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It seems to me that altruism is evolved, hard wired, rather than learned from influences. Watch kitten siblings fighting and stalking each other. They are practicing their skills, but they never hurt each other badly. How could humans live in such a huge, complex society of strangers without altruism? Guilt, shame, pleasure in helping another, all hard wired to an extent. They can be nurtured, or alternatively knocked out of someone by a chaotic upbringing.

If you quote Shakespeare, we can all see the name and might think, well, that is probably wise and well expressed. If you quote anime fanfic, we might see the source and decide that was probably silly and probably badly expressed;

or consider it a quote with Eliezer Yudkowsky's imprimatur, which might be arrogant of Eliezer, but actually I think worthwhile, that Eliezer values an idea is for me something in favour of that idea;

or I could just judge the quote myself, see what I think of it, see what good I could strain out of it.

Eliezer is my teacher, but I do permit myself to disagree with him.

"So does that mean," asked the Master, "that now your life is finally complete, and you can die without any regrets?"

Well. That is indeed ridiculous. It fails (I think) to realise the Lady Sensory's lesson that she no longer needs to be the person she always thought she needed to be. I am moved to quote the Quaker Isaac Penington: "The end of words is to bring men to the knowledge of things beyond what words can utter". The Master of Fandom's words are meaningless, an ideal of what people should be, they imagine, rather than how things actually are.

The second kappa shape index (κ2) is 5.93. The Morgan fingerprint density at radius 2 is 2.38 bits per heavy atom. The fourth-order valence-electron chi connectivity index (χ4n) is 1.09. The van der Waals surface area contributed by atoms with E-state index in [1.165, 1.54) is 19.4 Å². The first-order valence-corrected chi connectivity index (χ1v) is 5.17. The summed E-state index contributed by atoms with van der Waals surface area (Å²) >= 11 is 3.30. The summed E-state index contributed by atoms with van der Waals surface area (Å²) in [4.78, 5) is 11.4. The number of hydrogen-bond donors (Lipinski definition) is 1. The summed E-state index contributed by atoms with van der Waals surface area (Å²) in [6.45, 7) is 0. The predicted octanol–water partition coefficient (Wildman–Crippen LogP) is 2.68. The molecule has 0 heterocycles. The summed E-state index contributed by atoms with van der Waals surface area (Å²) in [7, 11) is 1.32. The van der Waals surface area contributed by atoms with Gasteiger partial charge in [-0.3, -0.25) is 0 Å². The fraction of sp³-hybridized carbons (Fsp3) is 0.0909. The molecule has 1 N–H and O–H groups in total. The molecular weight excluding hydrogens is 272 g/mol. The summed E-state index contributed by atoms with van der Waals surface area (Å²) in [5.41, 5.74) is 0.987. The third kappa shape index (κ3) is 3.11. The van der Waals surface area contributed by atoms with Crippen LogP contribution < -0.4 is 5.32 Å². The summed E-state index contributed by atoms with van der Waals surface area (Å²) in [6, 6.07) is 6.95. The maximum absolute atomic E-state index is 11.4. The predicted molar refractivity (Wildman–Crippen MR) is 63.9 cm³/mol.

I have a very strong personal motivation for making the moral assertion, "Diversity is good". I am transsexual, often meet people who have never met a TS before and am rarely in a group which is majority TS. Yet, I do believe in it as a moral requirement. If we are all the same, we all have the same blind spots. If we are all different, we see different things, and this is good, and interesting, and in our interests.

I rather hope that the more powerful alien race we meet will also value diversity as a moral good. I even believe it is a moral good even when, for example during the Scramble for Africa, almost no-one or no-one at all believes it.

I thought these "events" might be a test for the humans, a mass hallucination. It is strange that three civilisations should encounter each other at the same time like this.

It is difficult to alter one human characteristic without changing the whole person: difficult to change from male to female. Far more difficult to Improve a civilization by changing one characteristic of the humans, take away the ability to feel pain. Take away the whole basis of moral action and cooperation, by preventing babyeaters from eating babies. Would the superhappies really desire to make every one else just like them? Possibly, I think that is a morally poorer choice but making that choice is very common among humans.